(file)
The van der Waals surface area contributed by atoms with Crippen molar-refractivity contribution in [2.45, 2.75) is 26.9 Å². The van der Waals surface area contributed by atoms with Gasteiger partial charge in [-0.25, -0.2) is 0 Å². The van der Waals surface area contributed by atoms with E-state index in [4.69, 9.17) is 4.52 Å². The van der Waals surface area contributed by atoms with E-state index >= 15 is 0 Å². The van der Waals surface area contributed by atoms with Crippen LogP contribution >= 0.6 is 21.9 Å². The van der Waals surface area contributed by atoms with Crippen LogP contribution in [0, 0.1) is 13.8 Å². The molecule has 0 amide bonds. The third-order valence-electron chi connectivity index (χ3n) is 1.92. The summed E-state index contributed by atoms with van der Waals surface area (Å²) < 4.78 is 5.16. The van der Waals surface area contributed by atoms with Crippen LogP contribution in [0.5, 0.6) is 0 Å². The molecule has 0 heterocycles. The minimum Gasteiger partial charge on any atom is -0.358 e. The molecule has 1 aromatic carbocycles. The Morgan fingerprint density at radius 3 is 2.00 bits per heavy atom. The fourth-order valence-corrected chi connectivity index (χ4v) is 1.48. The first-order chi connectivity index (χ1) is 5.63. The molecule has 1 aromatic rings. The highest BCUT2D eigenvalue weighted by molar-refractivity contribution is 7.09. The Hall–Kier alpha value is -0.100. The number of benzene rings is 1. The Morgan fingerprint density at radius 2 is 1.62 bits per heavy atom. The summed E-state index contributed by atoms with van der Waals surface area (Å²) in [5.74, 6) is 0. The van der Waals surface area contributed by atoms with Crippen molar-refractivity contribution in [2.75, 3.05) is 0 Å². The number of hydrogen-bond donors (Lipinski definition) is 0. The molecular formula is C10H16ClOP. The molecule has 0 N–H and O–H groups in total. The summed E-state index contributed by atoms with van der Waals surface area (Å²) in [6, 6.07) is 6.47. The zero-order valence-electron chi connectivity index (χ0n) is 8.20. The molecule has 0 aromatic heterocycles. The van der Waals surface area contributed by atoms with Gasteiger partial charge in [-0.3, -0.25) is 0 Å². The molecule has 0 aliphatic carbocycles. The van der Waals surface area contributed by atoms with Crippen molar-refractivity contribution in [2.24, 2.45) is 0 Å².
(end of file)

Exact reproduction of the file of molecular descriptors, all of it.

The van der Waals surface area contributed by atoms with Crippen molar-refractivity contribution in [2.45, 2.75) is 26.9 Å². The van der Waals surface area contributed by atoms with Gasteiger partial charge in [-0.25, -0.2) is 0 Å². The van der Waals surface area contributed by atoms with E-state index in [4.69, 9.17) is 4.52 Å². The van der Waals surface area contributed by atoms with E-state index >= 15 is 0 Å². The van der Waals surface area contributed by atoms with Crippen LogP contribution >= 0.6 is 21.9 Å². The van der Waals surface area contributed by atoms with Crippen LogP contribution in [0, 0.1) is 13.8 Å². The molecule has 0 amide bonds. The third-order valence-electron chi connectivity index (χ3n) is 1.92. The summed E-state index contributed by atoms with van der Waals surface area (Å²) < 4.78 is 5.16. The van der Waals surface area contributed by atoms with Crippen LogP contribution in [0.5, 0.6) is 0 Å². The molecule has 0 heterocycles. The minimum Gasteiger partial charge on any atom is -0.358 e. The molecule has 1 aromatic carbocycles. The Morgan fingerprint density at radius 3 is 2.00 bits per heavy atom. The fourth-order valence-corrected chi connectivity index (χ4v) is 1.48. The first-order chi connectivity index (χ1) is 5.63. The molecule has 1 aromatic rings. The highest BCUT2D eigenvalue weighted by molar-refractivity contribution is 7.09. The Hall–Kier alpha value is -0.100. The number of benzene rings is 1. The Morgan fingerprint density at radius 2 is 1.62 bits per heavy atom. The summed E-state index contributed by atoms with van der Waals surface area (Å²) in [5.74, 6) is 0. The van der Waals surface area contributed by atoms with Crippen molar-refractivity contribution in [2.75, 3.05) is 0 Å². The number of hydrogen-bond donors (Lipinski definition) is 0. The molecular formula is C10H16ClOP. The molecule has 0 N–H and O–H groups in total. The summed E-state index contributed by atoms with van der Waals surface area (Å²) in [6, 6.07) is 6.47. The zero-order valence-electron chi connectivity index (χ0n) is 8.20. The molecule has 0 aromatic heterocycles. The van der Waals surface area contributed by atoms with Gasteiger partial charge in [-0.3, -0.25) is 0 Å². The molecule has 0 aliphatic carbocycles. The van der Waals surface area contributed by atoms with Crippen molar-refractivity contribution in [2.24, 2.45) is 0 Å².